You probably haven't heard of Miala. There's no obvious reason for that name to ring any bells to most people. But if you are: a) French and/or b) an electronic music fan, there's every chance you'll be aware of what they do.
As well as hosting one-off events, concerts and club-nights across the year, the production agency are also behind a pretty impressive array of festivals.
Lille's Les Nuits Electriques is arguably the flagship, having been held since 2013, but last year the team added a coastal party – Touquet Music Beach Festival – and another new festival in the northeastern city they know so well to their growing roster.
That festival, built in very much the same mould as Les Nuits Electriques, is called Les Nuits de la Filature. And ahead the festival's second edition this April, Miala's artistic director Anthony Ferrat took the time to give us the lowdown on the whole affair.
First of all, congratulations on a successful debut for Les Nuits de la Filature last year – how are preparations going for the second edition?
Better than ever. Very excited by the lineup and all that we are cooking. This will be definitely a tasty edition.
Congratulations are also in order for something else – Konbini recently published ‘the 100 most beautiful posters of French festivals in 2017’ and Les Nuits de La Filature came in at number two on the list. (Les Nuits Electriques and Touquet were also both featured). How important is the visual element of what you do? And what do you think it says about the festival(s)?
Shout out to Parade studio, our design agency since day one.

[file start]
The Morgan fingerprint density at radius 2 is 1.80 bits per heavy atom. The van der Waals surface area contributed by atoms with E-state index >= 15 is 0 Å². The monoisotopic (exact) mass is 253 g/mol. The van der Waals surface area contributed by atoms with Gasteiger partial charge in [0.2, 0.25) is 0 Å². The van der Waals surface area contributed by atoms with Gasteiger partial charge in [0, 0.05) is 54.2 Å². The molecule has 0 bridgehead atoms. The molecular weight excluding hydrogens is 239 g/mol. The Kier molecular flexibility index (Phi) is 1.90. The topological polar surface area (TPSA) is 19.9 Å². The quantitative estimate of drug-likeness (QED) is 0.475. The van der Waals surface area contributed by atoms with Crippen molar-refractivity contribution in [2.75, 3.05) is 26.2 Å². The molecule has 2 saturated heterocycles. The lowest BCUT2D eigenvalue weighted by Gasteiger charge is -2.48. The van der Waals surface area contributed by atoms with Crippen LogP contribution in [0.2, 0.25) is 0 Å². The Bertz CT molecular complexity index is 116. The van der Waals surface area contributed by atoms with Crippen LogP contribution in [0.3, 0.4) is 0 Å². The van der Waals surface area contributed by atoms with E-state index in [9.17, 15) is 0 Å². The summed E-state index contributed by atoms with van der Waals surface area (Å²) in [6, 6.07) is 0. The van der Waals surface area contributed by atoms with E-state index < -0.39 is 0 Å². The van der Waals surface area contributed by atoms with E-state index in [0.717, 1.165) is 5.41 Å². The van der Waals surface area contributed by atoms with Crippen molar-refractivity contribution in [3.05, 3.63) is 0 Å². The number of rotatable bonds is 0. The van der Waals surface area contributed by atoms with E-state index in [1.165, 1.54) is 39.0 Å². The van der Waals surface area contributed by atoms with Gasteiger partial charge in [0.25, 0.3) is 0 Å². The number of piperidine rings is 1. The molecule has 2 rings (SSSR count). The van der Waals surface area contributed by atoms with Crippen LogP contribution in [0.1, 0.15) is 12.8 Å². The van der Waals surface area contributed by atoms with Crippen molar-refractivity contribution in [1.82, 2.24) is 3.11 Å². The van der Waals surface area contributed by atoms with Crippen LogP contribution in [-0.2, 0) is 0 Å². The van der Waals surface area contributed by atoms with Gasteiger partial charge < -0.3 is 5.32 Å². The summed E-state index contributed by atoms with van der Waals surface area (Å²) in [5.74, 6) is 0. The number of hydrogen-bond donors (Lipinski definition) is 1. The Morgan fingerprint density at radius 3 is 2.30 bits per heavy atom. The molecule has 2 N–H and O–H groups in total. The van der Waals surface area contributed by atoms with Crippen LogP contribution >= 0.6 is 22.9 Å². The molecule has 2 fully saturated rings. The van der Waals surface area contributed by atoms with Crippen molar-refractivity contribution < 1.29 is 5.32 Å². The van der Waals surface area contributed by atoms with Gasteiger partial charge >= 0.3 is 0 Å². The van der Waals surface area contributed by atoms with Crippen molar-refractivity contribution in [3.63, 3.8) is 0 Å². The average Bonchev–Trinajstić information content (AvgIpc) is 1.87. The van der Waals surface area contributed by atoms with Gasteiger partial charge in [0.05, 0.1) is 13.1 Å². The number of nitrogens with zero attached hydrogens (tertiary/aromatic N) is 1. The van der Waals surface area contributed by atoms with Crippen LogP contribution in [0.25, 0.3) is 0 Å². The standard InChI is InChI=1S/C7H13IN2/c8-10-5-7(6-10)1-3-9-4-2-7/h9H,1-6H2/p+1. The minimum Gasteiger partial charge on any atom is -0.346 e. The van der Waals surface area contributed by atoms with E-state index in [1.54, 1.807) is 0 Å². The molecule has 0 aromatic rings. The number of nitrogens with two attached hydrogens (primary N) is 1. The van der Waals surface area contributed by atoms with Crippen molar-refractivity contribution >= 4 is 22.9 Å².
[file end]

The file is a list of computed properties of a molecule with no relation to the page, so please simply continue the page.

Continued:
The visual identity is definitely a key element. That's the first thing that our audience will see. We are always very sophisticated about our poster. And Parade is a trustful partner who truly understands our requests.
And for the case of Les Nuits de la Filature, the guidelines are graphic, colourful and dynamic. We always have a hidden reference to the original function of the venue 'Les Halls de la Filature': this warehouse used to be a textile factory.
Obviously Les Nuits Electriques is older and slightly more established at this point, taking place in the same venue at a different time of year – do you see Les Nuits de La Filature as part of the same concept, or is it an entirely different event as far as you’re concerned?
The concept is... Nope, to be honest, the only concept is that Les Nuits Electriques - that happens in winter - is so successful that we decided to do a spring edition, and opt for a new name.
As it happens in spring, we try to be a bit more pop, more disco but in the end it's still two electronic nights and massive party!
Was it made easier – launching a new festival – because of what you already had in place: the contacts, fanbase, venue etc.? Or were there still the same obstacles that come with organising a first edition?
It's clearly easier as we know the venue, our audience... But each event is always a challenge even after years and years of experience.